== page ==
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Old Advertising in New York City

Advertisement in New York City
Old Advertising in New York City 1
Old Advertising in New York City 1

There were a few pictures of old “billboards” painted on the walls from my last trip to New York City. So I decided to take them into a separate post. There you go:

Fireproof Warehouse - Day & Meyer, Murray & Young Corp - Portovault - Steel Vault Storage - Second Avenue & East 61st Street

Fireproof Warehouse – Day & Meyer, Murray & Young Corp – Portovault – Steel Vault Storage – Second Avenue & East 61st Street
Day & Meyer, packing, shipping, and storage, was formed around 1894 by Herbert W. Day and Gustave E. Meyer. They were located downtown on 5th Ave (around 27th St.) and on W. 31st St. until around 1906. They relocated to 341 4th Ave. (southeast corner of 25th St.) in 1906 and then moved uptown to 305 E. 61st St. in 1920. And it was around this time that they merged with Murray & Young, movers, to form the present company. The company still exists today and they have a home page: Day & Meyer!

Old New York Advertisement - Harry B. Helmsley

Harry B. Helmsley (1909 – 1997) was an American real estate billionaire whose company, Helmsley-Spear, became one of the country’s biggest property holders, owning many of New York’s most prestigious hotels.
His grandfather got him a job as an office boy in a real estate firm, Dwight, Voorhis & Perry, where he showed a keen talent for the business and was made a partner. In 1938 he bought the firm, renaming it Dwight, Voorhis & Helmsley. In the first half of his career, his portfolio consisted mainly of smaller properties in less-affluent parts of New York City, though it was extensive and highly profitable.
In 1954 he bought the Lincoln Building and in 1961 the New York’s Empire State Building, then the tallest building in the world, later the Flat Iron Building. At this time he was the most influential real estate magnate in the city. You find more information on Harry Helmsley at this web site.

Bondy Export Corporation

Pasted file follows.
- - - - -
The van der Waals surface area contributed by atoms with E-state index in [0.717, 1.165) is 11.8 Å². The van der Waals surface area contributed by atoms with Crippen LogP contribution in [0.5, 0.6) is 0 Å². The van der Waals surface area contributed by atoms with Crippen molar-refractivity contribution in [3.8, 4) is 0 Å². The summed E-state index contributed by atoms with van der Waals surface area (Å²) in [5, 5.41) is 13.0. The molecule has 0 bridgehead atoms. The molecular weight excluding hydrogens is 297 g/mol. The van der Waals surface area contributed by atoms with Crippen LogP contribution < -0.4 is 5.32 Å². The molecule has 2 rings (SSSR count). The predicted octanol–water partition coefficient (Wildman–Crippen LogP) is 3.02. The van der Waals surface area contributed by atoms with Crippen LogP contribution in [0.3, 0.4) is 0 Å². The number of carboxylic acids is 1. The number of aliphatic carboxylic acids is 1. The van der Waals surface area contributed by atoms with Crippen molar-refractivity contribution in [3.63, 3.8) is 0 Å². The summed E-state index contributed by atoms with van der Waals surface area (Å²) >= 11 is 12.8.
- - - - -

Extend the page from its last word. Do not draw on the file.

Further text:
Bondy Export Corporation, 40 Canal Street. Sure that is no wall painting but I did like that old school feeling. On their web site, they claim: “Bondy Export Corp. is New York City’s oldest and largest destination for 220-volt appliances and electronics.” Who knows if that is true??

Hudson Realty

Hudson Realty – I could not find the company that put it up there. There are too many with the same name.

Refinery Hotel New York

Refinery Hotel New York
From their website: The 12-story neo-gothic building has been designed and redefined as a place for communal engagement as well as solitary downtime, a personable and chic oasis. Our guests appreciate decadence and flair. They are unflashy in their sophistication. A night in with classic crème caramel and Dostoevsky (or maybe Lynda LaPlante) is standard.
In the days of Coco Chanel, Ernest Hemingway or Julia Childs, the Refinery Hotel would be their second home. Make the moment where you are.
Hmmm, I think I would like to try – to bad it is above my usual hotel limit by far. Check out their web site if you want to stay there.

Advertisement in New York City

This one is actually 3 different Logos in one: Lombardy Dresses, founded as Lombardy Frocks in 1930, was located here at 134 W. 37 St. between 1939 and 1966. Suzy Perette Dresses, part of the same company, was located here between 1949 and 1975. Suzy Perette was the registered trademark of Lombardy Dresses – you find it on the left. The Gigi Young logo on top – kind of hard to read now was originally Gigi Young Fashions (between 1953 and 1959). It was used between 1959 and 1966. The sign, a combination of the 3 logos, must date from approximately the first half of the 1960s.

Advertisement in New York City

Could not find anything for this one

H&M New York

And this is the here and now – quite boring compared to the old ones…

Walking the Streets of New York City

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